Now further we assume that we reduce the quantity of money from 100 to Rupee 50. Now each commodity price will be 50/10 = 5 Rs. So in this way, the price is reduced to 1/2 but the value of money is doubled.

Professor Fisher has introduced the quantity theory in the mathematical equation and he has also discussed the velocity of circulation of money.

Formula :   P = MV + M'V' / T

P = General price level.
M = Amount of money in circulation.
V = Velocity of circulation.
M' = Credit money issued by bank
V' = The velocity of credit circulation.
T = Total amount of goods and services bought and sold.

Let us suppose the supply of currency in circulation ( M ) is Rs. 100 and the velocity is 3 ( V ). The bank credit ( M' ) in circulation. We assume is also 100 Rs. and its velocity is 2 ( V' ). The total volume of transaction is 100.

The equation is =  P = MV + M'V' / T

P = 100 x 3 + 100 x 2/100  = Rs. 500/100 = 5 Rs.

Now we double the money and credit amount and then check the price level.

P = 200 x 3 + 200 x 2/100 = Rs. 1000/100 = 10 Rs.

According to it prices has doubled by doubling the M. So further if we one half the M, the prices will ab also 1/2.

According to Prof. Fisher, there are three important factors which influence the value of money.
1. Quantity of money.
2. Transaction velocity of money.
3. Volume of transaction.

Following are the important assumptions :

1. Constant Velocity Of Circulation Of Money :-
Velocity of circulation means that one unit of money how many times passes in different hands. For example if 5 Rs. note passes through five persons, it means the quantity of money will be twenty five. According to this theory it has been assumed that velocity of circulation of money remains constant. There is no change in it.

2. No Change In Credit Money :-
It has been also assumed that credit money ( M' ) in circulation will remain constant.

3. No Changes In The Volume Of Transaction :-

It has been assumed that total goods and services quantity remains constant.

4. No Change In Direct Exchange :-

There should be no change in the volume of direct exchange.

5. No Change In The Hidden Money :-
There should be no change in the quantity of hidden money otherwise this theory will be not be applicable.


1. Useless Assumptions :-
This theory has been assumes that velocity V,V,T remains constant in the short run while the fact is that in real life they change in the long run as well as in the short run.

2. Independent Variables :-
In this equation it has been assumed that M,V and T are independent variables while it is not true. When money changes it brings changes in velocity and in the amount of goods and services.

3. Proportionate Change :-
According to Fisher the increase or decrease in the quantity of money brings proportionate change in the price level. While the history shows that it is not true.

4. Unemployed Resources Case :-
The amount fundamental objection on this theory is that if the we are unemployed resources in a country then an increase in the supply of money will be absorbed in the unemployment resources and production will increase. There will be no rise in the prices level.

5. Trade Cycle :-
According to this theory Govt. can increase  the quantity of money to remove the deflation and decrease the supply of money to control inflation. But in 1930 when great depression took place every country tried her best to increase the quantity of money but the prices did not rise and depression could not be removed.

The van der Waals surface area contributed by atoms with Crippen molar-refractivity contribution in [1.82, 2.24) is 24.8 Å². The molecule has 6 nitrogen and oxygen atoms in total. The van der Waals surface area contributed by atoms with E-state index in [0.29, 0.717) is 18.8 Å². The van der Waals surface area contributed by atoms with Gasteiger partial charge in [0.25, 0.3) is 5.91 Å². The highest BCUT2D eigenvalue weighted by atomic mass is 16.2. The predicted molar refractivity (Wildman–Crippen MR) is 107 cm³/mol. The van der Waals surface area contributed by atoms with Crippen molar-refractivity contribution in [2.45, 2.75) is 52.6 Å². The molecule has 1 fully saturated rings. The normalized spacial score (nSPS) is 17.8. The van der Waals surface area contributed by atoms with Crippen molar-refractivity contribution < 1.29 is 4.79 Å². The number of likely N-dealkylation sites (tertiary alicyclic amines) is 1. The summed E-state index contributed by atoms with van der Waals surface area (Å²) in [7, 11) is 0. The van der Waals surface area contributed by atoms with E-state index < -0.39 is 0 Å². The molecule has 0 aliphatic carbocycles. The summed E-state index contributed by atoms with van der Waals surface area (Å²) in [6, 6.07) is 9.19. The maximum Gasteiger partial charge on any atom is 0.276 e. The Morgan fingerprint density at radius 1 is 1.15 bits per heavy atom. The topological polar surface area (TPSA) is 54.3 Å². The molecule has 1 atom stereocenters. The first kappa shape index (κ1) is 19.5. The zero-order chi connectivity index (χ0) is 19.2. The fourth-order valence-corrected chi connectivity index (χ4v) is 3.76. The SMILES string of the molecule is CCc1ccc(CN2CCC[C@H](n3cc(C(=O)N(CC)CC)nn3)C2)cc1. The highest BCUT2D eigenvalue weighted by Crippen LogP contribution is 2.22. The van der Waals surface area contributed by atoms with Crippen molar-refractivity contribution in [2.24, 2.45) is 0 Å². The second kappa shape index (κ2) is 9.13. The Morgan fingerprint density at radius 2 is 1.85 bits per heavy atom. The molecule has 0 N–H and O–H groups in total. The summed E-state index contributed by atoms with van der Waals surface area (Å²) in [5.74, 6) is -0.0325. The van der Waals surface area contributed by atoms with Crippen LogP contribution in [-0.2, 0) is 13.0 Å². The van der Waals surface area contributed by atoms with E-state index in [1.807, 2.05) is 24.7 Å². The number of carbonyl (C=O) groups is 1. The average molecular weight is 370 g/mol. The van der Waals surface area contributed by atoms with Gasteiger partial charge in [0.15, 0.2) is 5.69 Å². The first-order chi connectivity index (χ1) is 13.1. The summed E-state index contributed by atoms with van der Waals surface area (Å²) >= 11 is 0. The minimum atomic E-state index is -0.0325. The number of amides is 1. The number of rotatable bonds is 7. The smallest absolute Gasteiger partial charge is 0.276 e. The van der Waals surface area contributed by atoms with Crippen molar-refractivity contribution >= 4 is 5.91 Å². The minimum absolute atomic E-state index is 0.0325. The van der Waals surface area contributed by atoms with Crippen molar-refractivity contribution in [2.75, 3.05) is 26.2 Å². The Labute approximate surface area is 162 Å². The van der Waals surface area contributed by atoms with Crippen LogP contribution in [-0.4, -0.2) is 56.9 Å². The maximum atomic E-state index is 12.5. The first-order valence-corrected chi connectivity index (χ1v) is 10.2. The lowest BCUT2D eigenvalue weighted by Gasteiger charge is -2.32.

6. Ignores The Rate Of Interest :-
Another serious defect is that this theory does not take into consideration the influences of the rate of interest on cash balances.

7. Dynamic Treatment :-
Another objection is that it does not treat the problem dynamically. It has failed to explain the processes through which the changes in the quantity of money affect the price level.
After long discussion it seems that this theory is not acceptable but it is fact that it enables us in understanding the fluctuations in the value of money.


Sunday, 5 August 2012

Kinds of inflation on the basis of rate and degree

We read types or kinds of inflation on the the basis of rate and stages or degree under these headings :

When price level rises up to rate of 2% per annum we say that it is a creeping inflation. The rise in the general level of prices is very slow. Generally, it is considered necessary for economic growth.


In this situation price level rises around 5% annually. It is higher as compared to creeping inflation.

In this situation price level rises 8 to 10% per annum.

When prices are left free to rise and Government do not adopt any measures to control inflation. So price level is out of control in this stage.

In this stage the govt. adopts various short term measures to suppress the inflation. Price control and rationing policy is adopted under this inflation.

When a Govt. offer a deficit budget and this deficit is met by borrowing and creating new currency. It increases the demand of goods than the supply. So price level rises. It is called budgetary inflation.


Write a note on Stagflation

It is a combination of stagnation and inflation. In this situation rate of unemployment is very high and prices are also rising. While economic growth rate is very low. We may find some features of inflation and recession. In this situation unemployment and inflation co-exist side by side.

Modern economists say that major cause of stagflation is the reduction in aggregate supply of goods. As supply falls, price level rise, but output and employment falls more quickly.
Now question arises that why supply of goods falls? it has following reasons :